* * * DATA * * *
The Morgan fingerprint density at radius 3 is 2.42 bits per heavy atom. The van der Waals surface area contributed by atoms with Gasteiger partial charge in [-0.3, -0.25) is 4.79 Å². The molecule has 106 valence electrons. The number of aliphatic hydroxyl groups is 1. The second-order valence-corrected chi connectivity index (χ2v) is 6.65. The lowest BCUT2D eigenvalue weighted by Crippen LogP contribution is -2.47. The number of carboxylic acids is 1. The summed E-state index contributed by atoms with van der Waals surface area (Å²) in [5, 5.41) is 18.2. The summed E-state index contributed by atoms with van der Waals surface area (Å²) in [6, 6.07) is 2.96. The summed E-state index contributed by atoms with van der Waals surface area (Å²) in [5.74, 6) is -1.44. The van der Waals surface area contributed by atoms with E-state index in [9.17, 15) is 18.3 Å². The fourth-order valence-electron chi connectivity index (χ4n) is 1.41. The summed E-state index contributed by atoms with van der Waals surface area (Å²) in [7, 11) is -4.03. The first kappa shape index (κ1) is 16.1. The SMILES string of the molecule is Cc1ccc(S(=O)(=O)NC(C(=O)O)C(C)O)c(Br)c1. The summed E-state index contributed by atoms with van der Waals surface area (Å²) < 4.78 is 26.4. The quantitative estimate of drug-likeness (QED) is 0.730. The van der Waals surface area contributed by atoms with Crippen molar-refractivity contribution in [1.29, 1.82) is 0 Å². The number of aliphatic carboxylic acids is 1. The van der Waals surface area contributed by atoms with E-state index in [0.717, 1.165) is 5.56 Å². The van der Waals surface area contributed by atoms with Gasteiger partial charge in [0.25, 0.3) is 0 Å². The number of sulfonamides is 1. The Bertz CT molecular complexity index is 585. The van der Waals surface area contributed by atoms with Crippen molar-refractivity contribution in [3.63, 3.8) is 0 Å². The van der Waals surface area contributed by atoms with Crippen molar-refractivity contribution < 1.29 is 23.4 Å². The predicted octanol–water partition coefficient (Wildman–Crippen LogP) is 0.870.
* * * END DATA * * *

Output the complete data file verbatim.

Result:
The Morgan fingerprint density at radius 3 is 2.42 bits per heavy atom. The van der Waals surface area contributed by atoms with Gasteiger partial charge in [-0.3, -0.25) is 4.79 Å². The molecule has 106 valence electrons. The number of aliphatic hydroxyl groups is 1. The second-order valence-corrected chi connectivity index (χ2v) is 6.65. The lowest BCUT2D eigenvalue weighted by Crippen LogP contribution is -2.47. The number of carboxylic acids is 1. The summed E-state index contributed by atoms with van der Waals surface area (Å²) in [5, 5.41) is 18.2. The summed E-state index contributed by atoms with van der Waals surface area (Å²) in [6, 6.07) is 2.96. The summed E-state index contributed by atoms with van der Waals surface area (Å²) in [5.74, 6) is -1.44. The van der Waals surface area contributed by atoms with E-state index in [9.17, 15) is 18.3 Å². The fourth-order valence-electron chi connectivity index (χ4n) is 1.41. The summed E-state index contributed by atoms with van der Waals surface area (Å²) in [7, 11) is -4.03. The first kappa shape index (κ1) is 16.1. The SMILES string of the molecule is Cc1ccc(S(=O)(=O)NC(C(=O)O)C(C)O)c(Br)c1. The summed E-state index contributed by atoms with van der Waals surface area (Å²) < 4.78 is 26.4. The quantitative estimate of drug-likeness (QED) is 0.730. The van der Waals surface area contributed by atoms with Crippen molar-refractivity contribution in [1.29, 1.82) is 0 Å². The number of aliphatic carboxylic acids is 1. The van der Waals surface area contributed by atoms with E-state index in [0.717, 1.165) is 5.56 Å². The van der Waals surface area contributed by atoms with Gasteiger partial charge in [0.25, 0.3) is 0 Å². The number of sulfonamides is 1. The Bertz CT molecular complexity index is 585. The van der Waals surface area contributed by atoms with Crippen molar-refractivity contribution in [3.63, 3.8) is 0 Å². The van der Waals surface area contributed by atoms with Crippen molar-refractivity contribution < 1.29 is 23.4 Å². The predicted octanol–water partition coefficient (Wildman–Crippen LogP) is 0.870.